Inside of the Alpha Project’s East Village shelter. (Megan Wood/inewsource)

Volunteers were out early Friday canvassing the streets, canyons and riverbanks as part of San Diego County’s annual homeless count. But one stat is already known: The number of homeless people dying in the county increased significantly in 2017, according to the Medical Examiner’s Office.

[one_half][box type=”shadow this-matters”]San Diego County’s homeless population totaled about 9,100 in 2017 — a 5 percent increase over the previous year. But a more dramatic number was in how many had no shelter. That increased 14 percent. Homeless experts say those living on the streets are at far greater risk of death.[/box][/one_half]


Last year, the office recorded 126 homeless deaths — up 17 percent over the 108 who died the previous year. And over the past five years, the number of deaths has increased 91 percent. That far outpaces the growth of the county’s overall homeless population, which increased 3 percent over the same period.

That doesn’t surprise Bob McElroy, CEO of the nonprofit Alpha Project, which works with San Diego’s homeless. Every day he said he sees homeless people with untreated injuries and medical conditions.

“Next thing you know, the police department is bringing me a picture. The person I talked to yesterday is now dead in an alley somewhere,” McElroy said.

San Diego’s lack of housing and facilities for the homeless captured national attention last year when a hepatitis A epidemic led to the deaths of 14 homeless people. And those deaths aren’t even included in the medical examiner’s tally for 2017.

The office doesn’t investigate all of the homeless deaths — only those who died prematurely or on the streets without medical care.

Causes behind the deaths

The No. 1 cause for homeless deaths in 2017 was drug overdoses, accounting for 35 deaths, according to the Medical Examiner’s Office. It was the second year in a row where overdoses were the leading cause.

Overdoses also increased 25 percent in 2017 over the previous year. Deputy Medical Examiner Steven Campman said methamphetamine and opioid use are behind the uptick.

Sixteen homeless people also died from blunt force trauma injuries, making that the second leading cause of death.

“Blunt force injuries in accidental deaths, it’s usually from a motor vehicle accident,” Campman said. Injury deaths also include falls or being struck by a train, he said.

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“If there is a way to reach out to the homeless population to be careful, or to reach out to the cities that manage the traffic crossings, or however else we can try to increase the safety for homeless people, that would be great,” Campman said.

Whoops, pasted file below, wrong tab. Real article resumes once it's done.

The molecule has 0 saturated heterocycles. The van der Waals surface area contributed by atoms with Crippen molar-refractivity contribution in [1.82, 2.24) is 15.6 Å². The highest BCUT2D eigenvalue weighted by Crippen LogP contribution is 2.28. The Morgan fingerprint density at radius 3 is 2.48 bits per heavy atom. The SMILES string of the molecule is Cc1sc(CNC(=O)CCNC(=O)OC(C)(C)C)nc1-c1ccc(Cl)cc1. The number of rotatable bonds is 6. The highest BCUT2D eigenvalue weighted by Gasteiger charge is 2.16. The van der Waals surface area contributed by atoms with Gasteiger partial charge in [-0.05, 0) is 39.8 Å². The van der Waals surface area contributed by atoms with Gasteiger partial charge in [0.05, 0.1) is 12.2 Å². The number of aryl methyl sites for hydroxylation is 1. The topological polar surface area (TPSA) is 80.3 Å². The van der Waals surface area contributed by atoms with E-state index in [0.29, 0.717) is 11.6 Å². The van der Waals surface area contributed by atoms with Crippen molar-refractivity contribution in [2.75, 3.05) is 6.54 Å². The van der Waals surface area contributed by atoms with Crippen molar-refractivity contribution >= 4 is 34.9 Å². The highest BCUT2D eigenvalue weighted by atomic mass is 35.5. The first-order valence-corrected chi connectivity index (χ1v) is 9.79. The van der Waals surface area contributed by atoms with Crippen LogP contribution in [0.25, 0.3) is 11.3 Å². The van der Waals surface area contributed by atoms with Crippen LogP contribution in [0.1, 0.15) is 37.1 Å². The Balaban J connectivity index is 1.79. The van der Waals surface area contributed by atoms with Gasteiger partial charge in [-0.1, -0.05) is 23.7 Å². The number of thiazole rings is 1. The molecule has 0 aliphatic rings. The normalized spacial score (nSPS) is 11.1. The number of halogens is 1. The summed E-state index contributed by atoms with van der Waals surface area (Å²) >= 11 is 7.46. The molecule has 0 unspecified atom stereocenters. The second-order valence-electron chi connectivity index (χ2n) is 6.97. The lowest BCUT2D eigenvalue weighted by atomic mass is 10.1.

Lack of health care

But the harder homeless deaths to account for are the people who get sick because they lack access to health care. Many of the deaths investigated by the medical examiner are connected to specific diseases such as diabetes and heart issues, but it’s not always clear if they were receiving medical care.

McElroy with the Alpha Project said his organization is working to try to curb those kinds of deaths by finding shelter for those who are sick and giving them rides to medical appointments.

“You know, people are in survival mode out there,” he said. “They just don’t have access to the medical care they do when they’re inside, as opposed to outside.”


Darlene Carmack, San Diego native and resident of the Alpha Project’s East Village shelter. (Megan Wood/inewsource)


McElroy said even treatable conditions such as diabetes can become deadly for homeless people who don’t have access to a refrigerator where they can store their insulin. Another challenge is with people who have pneumonia or bronchitis.

“We have many, many people out here walking around with different stages of pneumonia, and a lot of people just trying to tough it out,” McElroy said. “Many times by the time they do get to the hospital, it’s too late.”

Darlene Carmack said she knows first hand the value of a shelter when battling illness. The 70-year-old resident of the Alpha Project’s East Village shelter is being treated for bronchitis.

“This wonderful place gets us back and forth to the emergency ward and brings us back home,” Carmack said. “Otherwise we’d all be pushing up daisies.”

Leonardo Castañeda was a reporter and economic analyst for inewsource. To contact him with tips, suggestions or corrections, please email leocastaneda [at] inewsource [dot] org.